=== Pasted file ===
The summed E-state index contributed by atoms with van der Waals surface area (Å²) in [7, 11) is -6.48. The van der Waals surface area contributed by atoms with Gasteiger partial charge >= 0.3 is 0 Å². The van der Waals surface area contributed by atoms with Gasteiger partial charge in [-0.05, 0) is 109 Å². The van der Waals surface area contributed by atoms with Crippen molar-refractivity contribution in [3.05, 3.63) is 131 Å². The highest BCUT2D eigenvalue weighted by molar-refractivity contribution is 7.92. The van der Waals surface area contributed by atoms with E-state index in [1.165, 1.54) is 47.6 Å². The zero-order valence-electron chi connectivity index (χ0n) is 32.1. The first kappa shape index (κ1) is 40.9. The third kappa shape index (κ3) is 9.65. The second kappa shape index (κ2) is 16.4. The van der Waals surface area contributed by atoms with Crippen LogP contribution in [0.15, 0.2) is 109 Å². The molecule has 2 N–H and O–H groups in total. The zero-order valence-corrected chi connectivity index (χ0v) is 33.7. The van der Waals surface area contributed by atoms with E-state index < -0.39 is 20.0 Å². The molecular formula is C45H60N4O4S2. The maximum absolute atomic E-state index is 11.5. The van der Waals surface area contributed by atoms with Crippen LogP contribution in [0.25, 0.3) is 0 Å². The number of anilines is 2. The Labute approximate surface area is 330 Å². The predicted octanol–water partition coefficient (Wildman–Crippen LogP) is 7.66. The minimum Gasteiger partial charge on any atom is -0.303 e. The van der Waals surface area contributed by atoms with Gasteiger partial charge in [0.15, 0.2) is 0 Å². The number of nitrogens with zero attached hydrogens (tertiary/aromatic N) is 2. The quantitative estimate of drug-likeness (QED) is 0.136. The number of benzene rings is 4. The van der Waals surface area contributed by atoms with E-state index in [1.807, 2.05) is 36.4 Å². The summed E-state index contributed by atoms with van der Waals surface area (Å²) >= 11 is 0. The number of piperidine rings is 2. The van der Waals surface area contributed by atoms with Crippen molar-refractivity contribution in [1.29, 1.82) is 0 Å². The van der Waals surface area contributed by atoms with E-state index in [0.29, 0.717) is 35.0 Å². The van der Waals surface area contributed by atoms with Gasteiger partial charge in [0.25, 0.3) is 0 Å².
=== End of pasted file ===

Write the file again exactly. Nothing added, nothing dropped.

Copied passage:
The summed E-state index contributed by atoms with van der Waals surface area (Å²) in [7, 11) is -6.48. The van der Waals surface area contributed by atoms with Gasteiger partial charge >= 0.3 is 0 Å². The van der Waals surface area contributed by atoms with Gasteiger partial charge in [-0.05, 0) is 109 Å². The van der Waals surface area contributed by atoms with Crippen molar-refractivity contribution in [3.05, 3.63) is 131 Å². The highest BCUT2D eigenvalue weighted by molar-refractivity contribution is 7.92. The van der Waals surface area contributed by atoms with E-state index in [1.165, 1.54) is 47.6 Å². The zero-order valence-electron chi connectivity index (χ0n) is 32.1. The first kappa shape index (κ1) is 40.9. The third kappa shape index (κ3) is 9.65. The second kappa shape index (κ2) is 16.4. The van der Waals surface area contributed by atoms with Crippen LogP contribution in [0.15, 0.2) is 109 Å². The molecule has 2 N–H and O–H groups in total. The zero-order valence-corrected chi connectivity index (χ0v) is 33.7. The van der Waals surface area contributed by atoms with E-state index < -0.39 is 20.0 Å². The molecular formula is C45H60N4O4S2. The maximum absolute atomic E-state index is 11.5. The van der Waals surface area contributed by atoms with Crippen LogP contribution in [0.25, 0.3) is 0 Å². The number of anilines is 2. The Labute approximate surface area is 330 Å². The predicted octanol–water partition coefficient (Wildman–Crippen LogP) is 7.66. The minimum Gasteiger partial charge on any atom is -0.303 e. The van der Waals surface area contributed by atoms with Gasteiger partial charge in [0.15, 0.2) is 0 Å². The number of nitrogens with zero attached hydrogens (tertiary/aromatic N) is 2. The quantitative estimate of drug-likeness (QED) is 0.136. The number of benzene rings is 4. The van der Waals surface area contributed by atoms with E-state index in [1.807, 2.05) is 36.4 Å². The summed E-state index contributed by atoms with van der Waals surface area (Å²) >= 11 is 0. The number of piperidine rings is 2. The van der Waals surface area contributed by atoms with Crippen molar-refractivity contribution in [1.29, 1.82) is 0 Å². The van der Waals surface area contributed by atoms with E-state index in [0.29, 0.717) is 35.0 Å². The van der Waals surface area contributed by atoms with Gasteiger partial charge in [0.25, 0.3) is 0 Å².